The race to choose a Democratic challenger to John Cornyn has been overshadowed by other news, but it finds the Texas Democratic Party bitterly divided.
With another special session set to begin on July 1, the issue arises of how the Senate will handle the two-thirds rule. Will there be a blocker bill? Will the tradition be honored? The history is that in 2003, Lieutenant Governor David Dewhurst made the decision that the two-thirds rule
Texans who take the time to do their civic duty will consider ten proposed constitutional amendments, while local decisions range from picking Houston's mayor to banning booze on the Comal.
[Editors note: an earlier version of this post incorrectly stated that the Texas Association of School Administrators and the Texas Association of School Boards were among the groups that met with Senator Royce West last weekend to discuss the school finance plan. Neither TASA nor TASB were present at a
The answer is: Rodney Ellis. On the last day of the session, Ellis has become the key player, because he is effectively the minority leader of the Democrats–not just the Senate Democrats, but also the House Democrats. The nineteen Senate Republicans will need at least six Democratic votes to suspend
I keep getting e-mails from friends in the politics game that Bill White is going to switch to run for governor. Got one this morning, in fact. Burnt Orange gives life to the rumors today as well. My Houston-based colleague Mimi Swartz made some calls at my request,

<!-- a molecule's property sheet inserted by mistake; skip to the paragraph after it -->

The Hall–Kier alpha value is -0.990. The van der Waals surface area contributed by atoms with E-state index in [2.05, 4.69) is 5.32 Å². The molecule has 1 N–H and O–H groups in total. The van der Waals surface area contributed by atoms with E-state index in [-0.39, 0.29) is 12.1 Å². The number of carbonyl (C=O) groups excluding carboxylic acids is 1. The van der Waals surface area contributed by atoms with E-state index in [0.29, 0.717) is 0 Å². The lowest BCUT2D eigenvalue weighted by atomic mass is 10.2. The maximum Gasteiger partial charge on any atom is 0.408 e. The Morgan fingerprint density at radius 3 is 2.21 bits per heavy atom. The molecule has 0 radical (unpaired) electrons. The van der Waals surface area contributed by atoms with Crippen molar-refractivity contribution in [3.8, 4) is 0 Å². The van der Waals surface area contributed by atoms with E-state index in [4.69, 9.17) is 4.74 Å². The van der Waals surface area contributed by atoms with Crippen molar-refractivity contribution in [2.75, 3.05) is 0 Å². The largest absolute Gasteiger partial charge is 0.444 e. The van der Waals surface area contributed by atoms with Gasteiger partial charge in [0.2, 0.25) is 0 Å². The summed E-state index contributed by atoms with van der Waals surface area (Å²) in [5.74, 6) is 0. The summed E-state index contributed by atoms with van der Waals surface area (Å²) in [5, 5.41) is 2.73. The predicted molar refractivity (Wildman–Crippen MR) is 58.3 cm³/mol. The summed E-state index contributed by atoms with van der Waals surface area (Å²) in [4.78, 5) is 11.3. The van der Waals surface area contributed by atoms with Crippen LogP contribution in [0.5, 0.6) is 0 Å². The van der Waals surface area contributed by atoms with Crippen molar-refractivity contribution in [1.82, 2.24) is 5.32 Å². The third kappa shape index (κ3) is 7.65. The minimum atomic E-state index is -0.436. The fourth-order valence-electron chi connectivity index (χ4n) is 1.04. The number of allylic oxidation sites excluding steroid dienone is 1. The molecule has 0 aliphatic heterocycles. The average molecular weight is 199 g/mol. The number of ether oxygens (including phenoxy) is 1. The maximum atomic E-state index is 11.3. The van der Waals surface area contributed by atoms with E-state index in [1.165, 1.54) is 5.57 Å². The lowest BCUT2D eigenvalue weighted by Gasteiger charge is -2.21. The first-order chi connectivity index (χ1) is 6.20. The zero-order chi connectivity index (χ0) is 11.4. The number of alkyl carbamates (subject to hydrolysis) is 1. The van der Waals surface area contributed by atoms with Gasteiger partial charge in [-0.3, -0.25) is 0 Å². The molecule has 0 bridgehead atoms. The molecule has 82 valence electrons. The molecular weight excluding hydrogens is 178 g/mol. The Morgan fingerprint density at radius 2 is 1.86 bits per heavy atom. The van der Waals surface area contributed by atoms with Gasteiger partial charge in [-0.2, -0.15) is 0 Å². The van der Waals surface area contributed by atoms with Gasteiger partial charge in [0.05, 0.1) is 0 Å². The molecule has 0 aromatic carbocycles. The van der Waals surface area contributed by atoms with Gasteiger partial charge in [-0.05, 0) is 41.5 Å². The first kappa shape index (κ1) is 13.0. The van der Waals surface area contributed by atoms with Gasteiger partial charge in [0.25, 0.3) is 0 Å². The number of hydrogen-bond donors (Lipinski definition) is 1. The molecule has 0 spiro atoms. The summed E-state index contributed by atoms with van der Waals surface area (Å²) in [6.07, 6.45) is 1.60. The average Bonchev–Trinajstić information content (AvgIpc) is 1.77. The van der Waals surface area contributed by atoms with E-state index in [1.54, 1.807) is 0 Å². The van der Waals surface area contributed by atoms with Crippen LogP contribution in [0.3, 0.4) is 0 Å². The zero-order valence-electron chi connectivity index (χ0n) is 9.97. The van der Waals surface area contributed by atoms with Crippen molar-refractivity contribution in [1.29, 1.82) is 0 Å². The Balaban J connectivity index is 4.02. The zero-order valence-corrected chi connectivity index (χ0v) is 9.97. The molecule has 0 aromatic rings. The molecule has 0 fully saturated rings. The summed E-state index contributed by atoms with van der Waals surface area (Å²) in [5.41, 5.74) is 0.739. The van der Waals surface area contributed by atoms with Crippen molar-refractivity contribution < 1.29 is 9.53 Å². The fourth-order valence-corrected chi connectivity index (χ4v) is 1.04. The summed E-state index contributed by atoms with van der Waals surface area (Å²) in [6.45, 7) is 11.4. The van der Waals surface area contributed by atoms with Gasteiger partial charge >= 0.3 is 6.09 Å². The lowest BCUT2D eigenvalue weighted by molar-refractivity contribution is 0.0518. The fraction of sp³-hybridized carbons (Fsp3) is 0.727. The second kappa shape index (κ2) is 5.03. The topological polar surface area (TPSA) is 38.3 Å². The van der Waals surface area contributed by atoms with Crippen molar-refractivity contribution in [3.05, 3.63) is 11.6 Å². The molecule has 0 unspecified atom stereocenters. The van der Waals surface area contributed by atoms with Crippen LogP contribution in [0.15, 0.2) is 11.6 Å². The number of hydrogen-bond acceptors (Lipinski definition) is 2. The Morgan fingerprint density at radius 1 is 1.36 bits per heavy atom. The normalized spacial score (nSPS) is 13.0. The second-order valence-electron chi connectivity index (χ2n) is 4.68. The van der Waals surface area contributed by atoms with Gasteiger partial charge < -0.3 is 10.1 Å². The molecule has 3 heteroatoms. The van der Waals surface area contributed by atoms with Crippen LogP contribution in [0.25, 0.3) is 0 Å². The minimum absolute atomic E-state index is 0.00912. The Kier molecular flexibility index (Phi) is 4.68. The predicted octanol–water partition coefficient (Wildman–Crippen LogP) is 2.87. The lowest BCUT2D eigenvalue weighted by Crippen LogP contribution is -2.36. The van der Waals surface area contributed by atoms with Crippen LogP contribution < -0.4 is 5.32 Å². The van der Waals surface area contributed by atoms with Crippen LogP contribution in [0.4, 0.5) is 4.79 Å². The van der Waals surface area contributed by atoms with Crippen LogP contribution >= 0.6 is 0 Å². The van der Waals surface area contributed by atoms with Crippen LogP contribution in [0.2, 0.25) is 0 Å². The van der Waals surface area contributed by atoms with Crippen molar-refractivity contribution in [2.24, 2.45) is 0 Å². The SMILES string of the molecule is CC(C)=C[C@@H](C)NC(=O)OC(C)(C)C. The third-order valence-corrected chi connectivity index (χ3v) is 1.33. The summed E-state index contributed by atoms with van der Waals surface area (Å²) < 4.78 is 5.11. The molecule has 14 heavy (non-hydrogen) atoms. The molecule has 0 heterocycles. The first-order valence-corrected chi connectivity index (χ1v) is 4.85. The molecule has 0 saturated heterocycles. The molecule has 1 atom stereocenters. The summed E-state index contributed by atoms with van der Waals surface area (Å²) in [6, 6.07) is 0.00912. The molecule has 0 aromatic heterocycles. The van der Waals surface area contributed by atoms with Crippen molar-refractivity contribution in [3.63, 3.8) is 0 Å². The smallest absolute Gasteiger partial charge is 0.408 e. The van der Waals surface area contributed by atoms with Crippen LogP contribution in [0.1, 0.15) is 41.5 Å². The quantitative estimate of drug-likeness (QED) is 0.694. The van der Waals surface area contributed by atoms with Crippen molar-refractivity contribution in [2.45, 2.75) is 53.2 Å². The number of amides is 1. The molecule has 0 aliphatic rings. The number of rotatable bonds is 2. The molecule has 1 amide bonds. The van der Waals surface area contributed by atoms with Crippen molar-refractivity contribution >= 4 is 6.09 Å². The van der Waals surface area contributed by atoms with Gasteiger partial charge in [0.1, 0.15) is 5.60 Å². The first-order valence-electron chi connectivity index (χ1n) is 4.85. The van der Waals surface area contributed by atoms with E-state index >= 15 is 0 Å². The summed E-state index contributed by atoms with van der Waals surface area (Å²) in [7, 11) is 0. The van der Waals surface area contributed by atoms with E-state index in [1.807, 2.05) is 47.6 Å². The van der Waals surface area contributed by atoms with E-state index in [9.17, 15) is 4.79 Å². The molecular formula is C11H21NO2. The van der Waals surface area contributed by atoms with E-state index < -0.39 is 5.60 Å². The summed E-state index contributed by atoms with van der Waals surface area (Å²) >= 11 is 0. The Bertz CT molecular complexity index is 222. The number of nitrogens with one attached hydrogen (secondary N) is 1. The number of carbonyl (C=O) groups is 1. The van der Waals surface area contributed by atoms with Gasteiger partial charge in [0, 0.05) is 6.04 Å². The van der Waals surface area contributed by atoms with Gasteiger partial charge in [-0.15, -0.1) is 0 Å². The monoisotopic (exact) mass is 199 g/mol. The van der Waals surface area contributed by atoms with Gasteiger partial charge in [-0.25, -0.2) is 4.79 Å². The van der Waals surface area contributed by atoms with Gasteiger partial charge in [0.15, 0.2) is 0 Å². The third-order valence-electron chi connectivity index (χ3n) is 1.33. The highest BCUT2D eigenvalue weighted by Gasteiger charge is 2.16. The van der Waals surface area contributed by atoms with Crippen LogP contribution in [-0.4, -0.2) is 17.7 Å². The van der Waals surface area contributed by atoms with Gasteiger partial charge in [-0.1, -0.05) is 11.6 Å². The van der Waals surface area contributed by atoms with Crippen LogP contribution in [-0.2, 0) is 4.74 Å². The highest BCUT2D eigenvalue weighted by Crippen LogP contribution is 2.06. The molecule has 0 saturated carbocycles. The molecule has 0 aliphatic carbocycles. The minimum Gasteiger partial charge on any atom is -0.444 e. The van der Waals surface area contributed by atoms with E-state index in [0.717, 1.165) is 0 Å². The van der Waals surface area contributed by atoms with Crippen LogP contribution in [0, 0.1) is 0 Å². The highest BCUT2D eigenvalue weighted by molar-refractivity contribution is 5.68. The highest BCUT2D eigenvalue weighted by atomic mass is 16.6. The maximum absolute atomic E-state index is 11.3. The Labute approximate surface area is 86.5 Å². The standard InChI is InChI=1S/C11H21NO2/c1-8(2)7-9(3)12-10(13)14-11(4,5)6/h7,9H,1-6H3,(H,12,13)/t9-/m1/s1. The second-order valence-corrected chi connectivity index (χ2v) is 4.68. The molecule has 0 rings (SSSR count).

I confess that I didn’t pay a lot of attention to Dan Patrick’s reelection announcement last week, but one thing struck me as very peculiar. Here are the first three paragraphs of the release: “During the past few weeks there has been speculation I might run for, or be appointed
I missed this story from the Startlegram on Saturday. The first few paragraphs: No one seems to be mentioning U.S. Rep. Joe Barton, R-Arlington, as a candidate to replace outgoing Sen. Kay Bailey Hutchison, R-Texas. Turns out that Barton — who came in third in the 1993 special
Aside from the obvious—he wants to go to Washington—I can’t think of a good reason to run for Senate instead of governor. As things now stand, Hutchison will probably resign her seat in the fall. I believe that Perry will appoint either David Dewhurst or Greg Abbott. Michael Williams would
The Maine legislature is considering a measure that would merge the House and Senate into a single body. The House currently contains 151 members, the Senate 35. The proposal would convert the legislature into a single house of 151 members. The idea was proposed as a way to save money.
Ever since Lieutenant Governor Dewhurst wired around the 2/3 rule to pass congressional redistricting in 2003, I have believed that the rule cannot survive in the partisan era. It may still have some life in issues that don’t have partisan overtones, but the maneuvering on the Voter I.D. bill indicates
No one should be surprised that Hutchison has a substantial lead over Perry. She has always polled better than he has. What is surprising—according to the Hutchison camp—is that his support among Republican primary voters is down 10% since his 2006 race. (I will ask the Perry forces for their
I am going to publish below an e-mail and corresponding op-ed that I received from Senator Eliot Shapleigh. It requires no explanation. # # # # This is Shapleigh's letter to me: I’ve read your recent pieces on major issues, including tuition. In my view you miss the point. After
Speculation is rampant that the Dew has set his sights on the U.S. Senate rather than run for reelection. Since Kay Bailey Hutchison’s seat will not be vacant until she resigns, probably in June, Dewhurst must hope that Perry appoints him to fill the vacancy. As everybody knows, they haven’t